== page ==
What does that mean?

Window & Door Terms

Argon Gas

Argon gas is a colourless and odourless gas that fills the airspace between double- or triple- paned windows. Because its very dense, it dramatically increases the thermal performance of windows.


Astragal is a moulding attached to the secondary side of double doors. It helps seal the space between the two doors and locks the secondary door from opening when you use the primary door.

Bay Window

A bay window is a set of three windows that project out from the house.

Bow Window

A bow window is a set of five or more windows that curve gradually outside the house.


A brickmould is an exterior trim for your windows and doors. It’s often used as a final design element or to retrofit a window/door without disrupting your home’s siding.

Casement Window

A casement window is attached by hinges on the side of the frame. It opens to the side with a crank handle.

Cam Handle

A cam handle is an L-shaped handle that’s primarily used on windows that push outwards.


Cladding is a coating of one material on another. It’s used to help with thermal insultation and weather resistance. 

Direct Glaze

Direct glaze refers to glass that’s been placed directly into a door frame. 


A doorlite is the glass that’s added into an exterior door.

Egress Window

An egress window is an emergency exit. It must be large enough for someone to fit through and is required in all bedrooms.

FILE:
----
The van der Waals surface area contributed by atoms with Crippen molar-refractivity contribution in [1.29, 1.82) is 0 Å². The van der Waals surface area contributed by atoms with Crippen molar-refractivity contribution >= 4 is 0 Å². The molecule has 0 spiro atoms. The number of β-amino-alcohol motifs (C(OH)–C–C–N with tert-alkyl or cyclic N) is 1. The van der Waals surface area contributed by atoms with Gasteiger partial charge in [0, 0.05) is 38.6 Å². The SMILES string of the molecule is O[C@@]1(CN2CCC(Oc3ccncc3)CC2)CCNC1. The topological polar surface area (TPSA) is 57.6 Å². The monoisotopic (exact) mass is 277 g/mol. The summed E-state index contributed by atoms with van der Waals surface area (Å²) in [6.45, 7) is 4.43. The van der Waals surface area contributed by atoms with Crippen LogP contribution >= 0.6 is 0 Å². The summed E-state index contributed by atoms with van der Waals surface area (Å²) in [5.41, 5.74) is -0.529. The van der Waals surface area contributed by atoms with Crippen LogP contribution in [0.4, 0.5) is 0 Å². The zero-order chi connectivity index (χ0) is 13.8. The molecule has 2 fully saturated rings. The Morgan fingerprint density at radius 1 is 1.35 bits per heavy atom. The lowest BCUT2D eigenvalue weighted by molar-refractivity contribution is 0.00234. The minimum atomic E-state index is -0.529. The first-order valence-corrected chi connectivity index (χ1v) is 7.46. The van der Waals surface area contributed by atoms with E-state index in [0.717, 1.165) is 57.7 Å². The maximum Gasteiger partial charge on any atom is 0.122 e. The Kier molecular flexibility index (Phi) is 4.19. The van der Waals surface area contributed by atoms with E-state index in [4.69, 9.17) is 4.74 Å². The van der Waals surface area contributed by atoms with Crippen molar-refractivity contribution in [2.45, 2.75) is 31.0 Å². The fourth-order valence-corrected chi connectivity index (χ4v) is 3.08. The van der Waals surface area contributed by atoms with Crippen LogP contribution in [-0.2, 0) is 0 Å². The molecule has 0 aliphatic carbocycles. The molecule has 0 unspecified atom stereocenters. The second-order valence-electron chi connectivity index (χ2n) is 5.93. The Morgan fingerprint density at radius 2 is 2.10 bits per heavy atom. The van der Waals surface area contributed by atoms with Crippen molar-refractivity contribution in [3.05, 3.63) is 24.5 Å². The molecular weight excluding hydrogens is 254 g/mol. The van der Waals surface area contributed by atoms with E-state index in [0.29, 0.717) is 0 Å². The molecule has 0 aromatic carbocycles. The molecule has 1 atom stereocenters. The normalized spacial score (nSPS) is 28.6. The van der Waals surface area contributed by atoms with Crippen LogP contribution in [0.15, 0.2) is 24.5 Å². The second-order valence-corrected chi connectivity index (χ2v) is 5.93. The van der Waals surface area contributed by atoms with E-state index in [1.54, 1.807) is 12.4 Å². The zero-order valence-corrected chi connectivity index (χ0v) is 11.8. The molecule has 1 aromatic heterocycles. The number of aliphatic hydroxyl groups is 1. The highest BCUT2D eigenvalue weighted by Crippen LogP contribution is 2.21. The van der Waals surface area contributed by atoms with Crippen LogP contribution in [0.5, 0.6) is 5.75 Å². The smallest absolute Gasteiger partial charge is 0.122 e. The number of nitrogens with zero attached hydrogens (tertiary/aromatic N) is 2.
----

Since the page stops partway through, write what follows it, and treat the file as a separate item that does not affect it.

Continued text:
Flush Bolts

Flush bolts are located on the astragal of a door and lock/unlock the secondary door.

Garden Windows

A garden window protrudes slightly from the wall and lets in more light. It’s similar to a bay window, but smaller. 

Heel Dimension

The heel dimension is the actual size of a window.

Laminated Glasss

Laminated glass is a safety glass and stays together even when it breaks.


Mullion is a piece of vinyl that separates glass in a window.

Multipoint Lock

A multipoint lock enhances security by locking in multiple areas.

Rough Opening

A rough opening is a framed opening in your home/building where the window or door is going to be installed. They’re larger than the actual product to ensure there’s enough room for insulating and a proper fit.


The sash is the part of your window that slides.


A sidelite is a narrow window that’s located beside an exterior door. It’s usually built into the same frame as the door.

SDL (Simulated Divided Light)

SDL is a mixture of interior and exterior bars that mimic the look of individual glass panes. Because it’s made of one pane of insultating glass, it significantly decreases potential energy loss.


A spacer is a bar that’s placed between glass panes and creates an airtight space that’s filled with air or gas.


A snubber is a locking mechanism on casement windows.

Tempered Glass

Tempered glass is about four times stronger than normal glass and, when broken, breaks into pebble-like fragments that are relatively harmless (unlike normal glass which breaks into jagged pieces). 


T-bar separates doors and sidelights.